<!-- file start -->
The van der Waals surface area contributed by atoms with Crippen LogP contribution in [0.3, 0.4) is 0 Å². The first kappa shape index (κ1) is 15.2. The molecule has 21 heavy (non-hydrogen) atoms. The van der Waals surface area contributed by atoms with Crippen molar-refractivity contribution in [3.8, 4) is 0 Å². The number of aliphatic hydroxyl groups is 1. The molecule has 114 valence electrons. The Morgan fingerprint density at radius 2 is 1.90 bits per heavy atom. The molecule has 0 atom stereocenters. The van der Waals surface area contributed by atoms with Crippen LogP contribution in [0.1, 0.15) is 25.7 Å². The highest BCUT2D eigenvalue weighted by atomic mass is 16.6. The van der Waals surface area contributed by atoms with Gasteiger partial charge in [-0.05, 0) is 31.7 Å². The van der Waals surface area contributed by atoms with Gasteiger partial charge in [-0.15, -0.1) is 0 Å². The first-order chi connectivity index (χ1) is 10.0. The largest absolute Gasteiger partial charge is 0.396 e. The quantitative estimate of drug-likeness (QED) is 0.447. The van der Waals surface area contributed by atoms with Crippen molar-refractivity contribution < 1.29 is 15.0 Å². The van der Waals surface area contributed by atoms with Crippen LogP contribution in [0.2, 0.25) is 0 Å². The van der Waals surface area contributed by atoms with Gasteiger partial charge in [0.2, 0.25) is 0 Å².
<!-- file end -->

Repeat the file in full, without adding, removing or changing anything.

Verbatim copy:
The van der Waals surface area contributed by atoms with Crippen LogP contribution in [0.3, 0.4) is 0 Å². The first kappa shape index (κ1) is 15.2. The molecule has 21 heavy (non-hydrogen) atoms. The van der Waals surface area contributed by atoms with Crippen molar-refractivity contribution in [3.8, 4) is 0 Å². The number of aliphatic hydroxyl groups is 1. The molecule has 114 valence electrons. The Morgan fingerprint density at radius 2 is 1.90 bits per heavy atom. The molecule has 0 atom stereocenters. The van der Waals surface area contributed by atoms with Crippen LogP contribution in [0.1, 0.15) is 25.7 Å². The highest BCUT2D eigenvalue weighted by atomic mass is 16.6. The van der Waals surface area contributed by atoms with Gasteiger partial charge in [-0.05, 0) is 31.7 Å². The van der Waals surface area contributed by atoms with Gasteiger partial charge in [-0.15, -0.1) is 0 Å². The first-order chi connectivity index (χ1) is 10.0. The largest absolute Gasteiger partial charge is 0.396 e. The quantitative estimate of drug-likeness (QED) is 0.447. The van der Waals surface area contributed by atoms with Crippen molar-refractivity contribution < 1.29 is 15.0 Å². The van der Waals surface area contributed by atoms with Crippen LogP contribution in [0.2, 0.25) is 0 Å². The van der Waals surface area contributed by atoms with Gasteiger partial charge in [0.2, 0.25) is 0 Å².